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Hot quadrate sign

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Hot quadrate sign
Differential diagnosisSVC syndrome (indirect)

A hot quadrate sign is an imaging appearance of increased enhancement in CT scans or MRI, or radiotracer accumulation in nuclear medicine, in which there is enhancement of the quadrate lobe of the liver. The appearance is an indirect reflection of the collateralized flow of SVC syndrome, in which occlusion of the superior vena cava leads to preferential flow to the quadrate.[1]

The sign is similar in mechanism but distinct in significance from the hot caudate sign, in which the caudate lobe of the liver shows preferential enhancement or radiotracer accumulation with hepatic vein occlusion in Budd Chiari syndrome. In the latter, the caudate shows preferential flow because its direct drainage into the inferior vena cava remains unobstructed, as opposed to the remnant liver which drains into the hepatic vein.[2]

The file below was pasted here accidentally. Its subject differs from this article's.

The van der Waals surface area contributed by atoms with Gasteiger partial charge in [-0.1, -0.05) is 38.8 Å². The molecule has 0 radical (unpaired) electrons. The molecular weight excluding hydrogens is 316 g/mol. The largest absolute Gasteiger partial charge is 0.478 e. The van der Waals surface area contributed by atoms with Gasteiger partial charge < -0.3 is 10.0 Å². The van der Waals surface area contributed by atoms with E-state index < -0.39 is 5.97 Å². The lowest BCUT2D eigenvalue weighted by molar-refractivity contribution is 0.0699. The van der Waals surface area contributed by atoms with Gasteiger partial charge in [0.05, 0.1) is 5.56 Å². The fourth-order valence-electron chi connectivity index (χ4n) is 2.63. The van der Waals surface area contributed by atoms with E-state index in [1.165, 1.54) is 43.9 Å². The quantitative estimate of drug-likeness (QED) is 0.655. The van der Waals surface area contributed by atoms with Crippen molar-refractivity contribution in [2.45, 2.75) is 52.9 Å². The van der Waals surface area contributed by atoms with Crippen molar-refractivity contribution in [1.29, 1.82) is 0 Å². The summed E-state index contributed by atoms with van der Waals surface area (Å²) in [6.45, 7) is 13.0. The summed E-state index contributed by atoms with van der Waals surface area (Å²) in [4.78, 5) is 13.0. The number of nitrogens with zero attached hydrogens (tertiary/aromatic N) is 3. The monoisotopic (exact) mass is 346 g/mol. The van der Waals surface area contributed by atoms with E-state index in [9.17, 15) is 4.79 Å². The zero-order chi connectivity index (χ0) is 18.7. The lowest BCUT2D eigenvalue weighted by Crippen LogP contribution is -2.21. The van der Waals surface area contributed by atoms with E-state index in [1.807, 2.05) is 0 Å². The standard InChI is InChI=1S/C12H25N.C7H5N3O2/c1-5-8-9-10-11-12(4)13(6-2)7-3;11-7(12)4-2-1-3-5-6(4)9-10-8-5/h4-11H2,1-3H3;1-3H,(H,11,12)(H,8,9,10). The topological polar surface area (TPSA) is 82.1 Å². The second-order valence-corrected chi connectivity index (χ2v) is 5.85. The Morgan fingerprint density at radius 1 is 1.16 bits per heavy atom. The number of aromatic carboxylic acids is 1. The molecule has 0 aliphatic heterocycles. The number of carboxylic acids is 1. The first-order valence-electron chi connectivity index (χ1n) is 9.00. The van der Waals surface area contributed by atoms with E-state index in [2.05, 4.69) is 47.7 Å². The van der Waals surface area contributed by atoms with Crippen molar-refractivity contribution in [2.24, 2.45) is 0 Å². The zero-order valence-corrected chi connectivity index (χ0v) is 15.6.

References

  1. ^ Virmani, V; Lal, A; Ahuja, CK; Khandelwal, N (2010). "The CT Quadrate lobe hot spot sign". Annals of Hepatology. 9 (3): 296–8. PMID 20720272.
  2. ^ Dickson, AM (November 2005). "The focal hepatic hot spot sign". Radiology. 237 (2): 647–8. doi:10.1148/radiol.2372031690. PMID 16244273.
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Hot quadrate sign
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